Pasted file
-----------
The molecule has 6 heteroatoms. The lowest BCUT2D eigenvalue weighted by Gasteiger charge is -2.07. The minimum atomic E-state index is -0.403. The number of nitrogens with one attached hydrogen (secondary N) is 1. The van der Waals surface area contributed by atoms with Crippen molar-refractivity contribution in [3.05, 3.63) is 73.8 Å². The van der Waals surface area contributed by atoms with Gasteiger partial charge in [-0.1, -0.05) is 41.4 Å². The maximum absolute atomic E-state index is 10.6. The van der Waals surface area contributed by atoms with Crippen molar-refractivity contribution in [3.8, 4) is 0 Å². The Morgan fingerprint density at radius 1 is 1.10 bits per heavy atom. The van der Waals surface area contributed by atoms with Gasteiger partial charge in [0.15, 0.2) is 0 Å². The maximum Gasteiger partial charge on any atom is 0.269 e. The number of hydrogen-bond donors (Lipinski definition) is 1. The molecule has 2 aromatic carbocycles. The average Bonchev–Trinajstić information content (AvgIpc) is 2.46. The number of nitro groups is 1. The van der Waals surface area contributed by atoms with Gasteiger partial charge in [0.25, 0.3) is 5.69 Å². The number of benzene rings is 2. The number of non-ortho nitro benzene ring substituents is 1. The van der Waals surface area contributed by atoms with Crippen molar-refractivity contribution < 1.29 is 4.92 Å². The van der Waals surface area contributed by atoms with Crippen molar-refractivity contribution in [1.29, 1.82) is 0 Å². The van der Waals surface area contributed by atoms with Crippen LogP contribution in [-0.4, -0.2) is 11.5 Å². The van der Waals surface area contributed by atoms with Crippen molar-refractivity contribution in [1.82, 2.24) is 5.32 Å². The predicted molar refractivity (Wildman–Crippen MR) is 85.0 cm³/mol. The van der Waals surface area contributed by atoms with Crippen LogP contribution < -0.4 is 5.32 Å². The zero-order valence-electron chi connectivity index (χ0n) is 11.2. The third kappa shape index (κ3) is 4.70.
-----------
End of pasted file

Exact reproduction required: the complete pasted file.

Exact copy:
The molecule has 6 heteroatoms. The lowest BCUT2D eigenvalue weighted by Gasteiger charge is -2.07. The minimum atomic E-state index is -0.403. The number of nitrogens with one attached hydrogen (secondary N) is 1. The van der Waals surface area contributed by atoms with Crippen molar-refractivity contribution in [3.05, 3.63) is 73.8 Å². The van der Waals surface area contributed by atoms with Gasteiger partial charge in [-0.1, -0.05) is 41.4 Å². The maximum absolute atomic E-state index is 10.6. The van der Waals surface area contributed by atoms with Crippen molar-refractivity contribution in [3.8, 4) is 0 Å². The Morgan fingerprint density at radius 1 is 1.10 bits per heavy atom. The van der Waals surface area contributed by atoms with Gasteiger partial charge in [0.15, 0.2) is 0 Å². The maximum Gasteiger partial charge on any atom is 0.269 e. The number of hydrogen-bond donors (Lipinski definition) is 1. The molecule has 2 aromatic carbocycles. The average Bonchev–Trinajstić information content (AvgIpc) is 2.46. The number of nitro groups is 1. The van der Waals surface area contributed by atoms with Gasteiger partial charge in [0.25, 0.3) is 5.69 Å². The number of benzene rings is 2. The number of non-ortho nitro benzene ring substituents is 1. The van der Waals surface area contributed by atoms with Crippen molar-refractivity contribution < 1.29 is 4.92 Å². The van der Waals surface area contributed by atoms with Crippen molar-refractivity contribution in [1.29, 1.82) is 0 Å². The van der Waals surface area contributed by atoms with Crippen LogP contribution in [-0.4, -0.2) is 11.5 Å². The van der Waals surface area contributed by atoms with Crippen molar-refractivity contribution in [1.82, 2.24) is 5.32 Å². The predicted molar refractivity (Wildman–Crippen MR) is 85.0 cm³/mol. The van der Waals surface area contributed by atoms with Crippen LogP contribution < -0.4 is 5.32 Å². The zero-order valence-electron chi connectivity index (χ0n) is 11.2. The third kappa shape index (κ3) is 4.70.